BIOSEC BITESIZE | Militarisation & Conservation

BIOSEC Bitesize series: Militarisation and Conservation. Taking a look at the key publications, blogs and podcasts that define our research.

image of militarisation

Through our ‘BIOSEC Bitesize’ series, we are looking back on the key publications, blogs and podcasts that define our research, offering you a curated reading, watching and listening list for each topic.

Our penultimate theme focus is…

Militarisation and Conservation

The militarisation of conservation refers to the use of military/paramilitary logics, practices, technologies, and personnel in the name of protecting biodiversity and spaces of conservation. This is often referred to as ‘green militarisation’.

These approaches are part of the history of conservation, but militarisation has intensified in the past decade; this is in part because of the sense of urgency surrounding the escalation in the commercial poaching of wildlife. Our work critically examines the increasingly militarised turn in conservation.

These critiques stem from concerns about the far-reaching consequences of militarisation; these include the promotion and extension of violence and use of force, the negative impacts on human rights and people who live in and around protected areas, and a failure to address the root causes of illicit hunting and biodiversity use, thereby diverting attention away from more mundane, but no less important, conservation priorities.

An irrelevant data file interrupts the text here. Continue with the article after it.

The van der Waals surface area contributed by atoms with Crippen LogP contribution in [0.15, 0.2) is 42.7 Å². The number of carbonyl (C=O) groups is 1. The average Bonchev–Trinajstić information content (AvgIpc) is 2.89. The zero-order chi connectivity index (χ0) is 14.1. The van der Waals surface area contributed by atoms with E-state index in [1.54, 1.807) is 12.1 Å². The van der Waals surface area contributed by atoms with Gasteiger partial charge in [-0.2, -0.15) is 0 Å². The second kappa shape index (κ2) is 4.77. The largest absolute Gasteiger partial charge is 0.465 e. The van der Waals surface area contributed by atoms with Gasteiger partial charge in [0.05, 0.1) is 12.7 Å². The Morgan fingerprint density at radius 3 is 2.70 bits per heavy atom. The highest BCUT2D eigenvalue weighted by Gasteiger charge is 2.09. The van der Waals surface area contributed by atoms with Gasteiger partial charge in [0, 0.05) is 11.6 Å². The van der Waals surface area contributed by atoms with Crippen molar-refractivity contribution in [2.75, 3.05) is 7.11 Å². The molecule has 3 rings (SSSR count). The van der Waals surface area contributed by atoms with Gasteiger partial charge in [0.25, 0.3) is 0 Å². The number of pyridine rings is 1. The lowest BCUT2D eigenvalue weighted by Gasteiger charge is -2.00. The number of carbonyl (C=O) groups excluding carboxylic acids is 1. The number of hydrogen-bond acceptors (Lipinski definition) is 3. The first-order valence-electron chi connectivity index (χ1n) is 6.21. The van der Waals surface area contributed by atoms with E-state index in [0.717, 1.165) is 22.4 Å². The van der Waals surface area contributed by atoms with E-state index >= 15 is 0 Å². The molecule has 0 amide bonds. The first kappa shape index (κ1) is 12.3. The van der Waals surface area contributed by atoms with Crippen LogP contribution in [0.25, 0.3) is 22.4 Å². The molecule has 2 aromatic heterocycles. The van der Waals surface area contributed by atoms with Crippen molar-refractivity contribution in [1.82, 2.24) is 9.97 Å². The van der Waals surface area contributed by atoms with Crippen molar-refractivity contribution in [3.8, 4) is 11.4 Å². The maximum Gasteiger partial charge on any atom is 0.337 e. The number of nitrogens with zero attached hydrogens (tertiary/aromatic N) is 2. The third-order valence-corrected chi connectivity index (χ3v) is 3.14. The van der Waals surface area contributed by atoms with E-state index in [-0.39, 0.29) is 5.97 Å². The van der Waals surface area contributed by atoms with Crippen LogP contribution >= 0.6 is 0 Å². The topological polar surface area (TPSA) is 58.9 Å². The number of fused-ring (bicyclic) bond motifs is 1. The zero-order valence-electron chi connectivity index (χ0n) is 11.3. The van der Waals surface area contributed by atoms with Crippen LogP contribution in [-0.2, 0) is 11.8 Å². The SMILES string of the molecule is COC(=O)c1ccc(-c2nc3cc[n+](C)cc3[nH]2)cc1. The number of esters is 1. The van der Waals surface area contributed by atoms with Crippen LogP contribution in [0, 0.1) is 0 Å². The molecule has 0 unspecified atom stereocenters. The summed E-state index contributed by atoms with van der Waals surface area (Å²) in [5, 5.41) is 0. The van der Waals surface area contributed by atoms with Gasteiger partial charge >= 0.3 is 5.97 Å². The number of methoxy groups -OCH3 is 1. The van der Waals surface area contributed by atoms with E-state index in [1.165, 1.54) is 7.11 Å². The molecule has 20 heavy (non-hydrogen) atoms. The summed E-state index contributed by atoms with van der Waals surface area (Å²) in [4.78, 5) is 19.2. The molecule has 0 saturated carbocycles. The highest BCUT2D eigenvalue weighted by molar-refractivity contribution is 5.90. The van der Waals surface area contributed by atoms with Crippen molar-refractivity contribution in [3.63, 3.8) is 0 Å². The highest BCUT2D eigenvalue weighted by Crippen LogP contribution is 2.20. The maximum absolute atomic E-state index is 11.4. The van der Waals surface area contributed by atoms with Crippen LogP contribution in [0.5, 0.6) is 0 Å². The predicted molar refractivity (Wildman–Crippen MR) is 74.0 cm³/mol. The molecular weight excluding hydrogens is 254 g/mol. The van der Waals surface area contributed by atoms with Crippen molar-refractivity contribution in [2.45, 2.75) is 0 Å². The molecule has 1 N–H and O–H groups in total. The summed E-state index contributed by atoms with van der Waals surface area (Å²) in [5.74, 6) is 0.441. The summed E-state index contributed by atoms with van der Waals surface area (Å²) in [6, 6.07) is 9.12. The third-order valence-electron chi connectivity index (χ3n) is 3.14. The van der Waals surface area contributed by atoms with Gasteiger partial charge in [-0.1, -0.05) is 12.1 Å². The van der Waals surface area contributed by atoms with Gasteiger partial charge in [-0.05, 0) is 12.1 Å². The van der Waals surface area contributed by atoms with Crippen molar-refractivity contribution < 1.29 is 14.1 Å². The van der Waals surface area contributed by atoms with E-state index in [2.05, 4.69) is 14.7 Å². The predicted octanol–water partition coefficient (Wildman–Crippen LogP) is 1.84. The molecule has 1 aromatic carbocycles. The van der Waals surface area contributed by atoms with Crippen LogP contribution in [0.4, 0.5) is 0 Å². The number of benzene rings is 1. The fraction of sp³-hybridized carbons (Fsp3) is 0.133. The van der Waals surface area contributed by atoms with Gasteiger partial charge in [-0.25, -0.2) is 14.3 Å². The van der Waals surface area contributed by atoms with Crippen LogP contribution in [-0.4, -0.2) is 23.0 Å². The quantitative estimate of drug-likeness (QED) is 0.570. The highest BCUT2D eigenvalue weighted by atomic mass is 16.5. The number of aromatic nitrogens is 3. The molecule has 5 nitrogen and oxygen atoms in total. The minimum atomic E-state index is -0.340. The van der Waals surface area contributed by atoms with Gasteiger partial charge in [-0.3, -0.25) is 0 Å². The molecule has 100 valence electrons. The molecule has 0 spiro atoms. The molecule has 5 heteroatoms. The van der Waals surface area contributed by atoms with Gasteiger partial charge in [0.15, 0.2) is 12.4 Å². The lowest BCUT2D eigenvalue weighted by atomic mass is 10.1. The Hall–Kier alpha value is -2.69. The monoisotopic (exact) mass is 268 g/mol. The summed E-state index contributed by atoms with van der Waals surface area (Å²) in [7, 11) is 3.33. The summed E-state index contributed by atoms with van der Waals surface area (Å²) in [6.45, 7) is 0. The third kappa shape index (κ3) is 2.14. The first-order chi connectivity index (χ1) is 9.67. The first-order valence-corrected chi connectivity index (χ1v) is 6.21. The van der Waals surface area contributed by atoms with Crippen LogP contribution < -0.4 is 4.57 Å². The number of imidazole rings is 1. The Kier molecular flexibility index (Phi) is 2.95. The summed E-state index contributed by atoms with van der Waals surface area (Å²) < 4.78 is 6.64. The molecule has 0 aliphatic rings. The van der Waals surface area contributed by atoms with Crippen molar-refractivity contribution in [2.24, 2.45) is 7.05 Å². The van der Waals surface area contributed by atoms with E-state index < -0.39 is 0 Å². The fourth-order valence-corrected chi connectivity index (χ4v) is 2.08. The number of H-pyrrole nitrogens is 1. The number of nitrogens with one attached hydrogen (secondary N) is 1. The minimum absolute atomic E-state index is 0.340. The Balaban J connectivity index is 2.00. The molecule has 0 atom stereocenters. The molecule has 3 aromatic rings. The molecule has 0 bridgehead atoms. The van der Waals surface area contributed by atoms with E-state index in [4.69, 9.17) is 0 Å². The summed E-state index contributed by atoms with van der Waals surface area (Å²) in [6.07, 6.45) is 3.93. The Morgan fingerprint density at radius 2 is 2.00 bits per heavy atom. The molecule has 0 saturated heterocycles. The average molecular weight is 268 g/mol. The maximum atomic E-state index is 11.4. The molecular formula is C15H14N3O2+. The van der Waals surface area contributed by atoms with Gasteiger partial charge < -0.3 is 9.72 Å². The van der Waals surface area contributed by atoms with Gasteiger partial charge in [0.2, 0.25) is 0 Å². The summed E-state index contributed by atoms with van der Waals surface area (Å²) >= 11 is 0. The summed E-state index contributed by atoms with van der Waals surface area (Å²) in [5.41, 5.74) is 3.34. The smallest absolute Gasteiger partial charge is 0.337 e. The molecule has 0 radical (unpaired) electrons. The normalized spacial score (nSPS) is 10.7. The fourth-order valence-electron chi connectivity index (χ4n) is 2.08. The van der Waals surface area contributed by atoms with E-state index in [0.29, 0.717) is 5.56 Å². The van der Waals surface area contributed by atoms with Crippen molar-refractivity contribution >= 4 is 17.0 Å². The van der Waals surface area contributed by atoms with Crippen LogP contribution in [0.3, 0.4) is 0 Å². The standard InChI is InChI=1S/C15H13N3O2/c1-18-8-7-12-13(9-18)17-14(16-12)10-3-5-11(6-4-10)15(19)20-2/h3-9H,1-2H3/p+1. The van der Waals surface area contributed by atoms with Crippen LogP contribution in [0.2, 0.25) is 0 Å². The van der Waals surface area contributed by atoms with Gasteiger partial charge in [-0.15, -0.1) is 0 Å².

Our research uses in-depth case studies and global analyses to interrogate questions concerning the social, economic, and ecological impacts and sustainability of militarised approaches to biodiversity protection.

Team members

Rosaleen Duffy | Principal Investigator, Professor of International Politics –

Francis Massé | Post-Doctoral Researcher –


Policy Brief | The risks of using security approaches in tackling the illegal wildlife trade.’ Author: Rosaleen Duffy

Policy Brief | ‘Supporting community based approaches to reduce poaching’. Author: Francis Massé

Zine | ‘What happens in conservation if we define the illegal wildlife trade as a global security threat?’

Zine | ‘Law Enforcement

Published papers | Political Geography Special Issue: ‘Conservation in Violent Environments’. Authors: Esther Marijnen, Lotje de Vries & Rosaleen Duffy

Published papers | Annals of the American Association of Geographers: ‘Conservation Law Enforcement: Policing Protected Areas’. Author: Francis Massé

Comment | ‘The Ethics of Violent Conservation’. Authors: Rosaleen Duffy, Dan Brockington

Short film | Militarisation and Conservation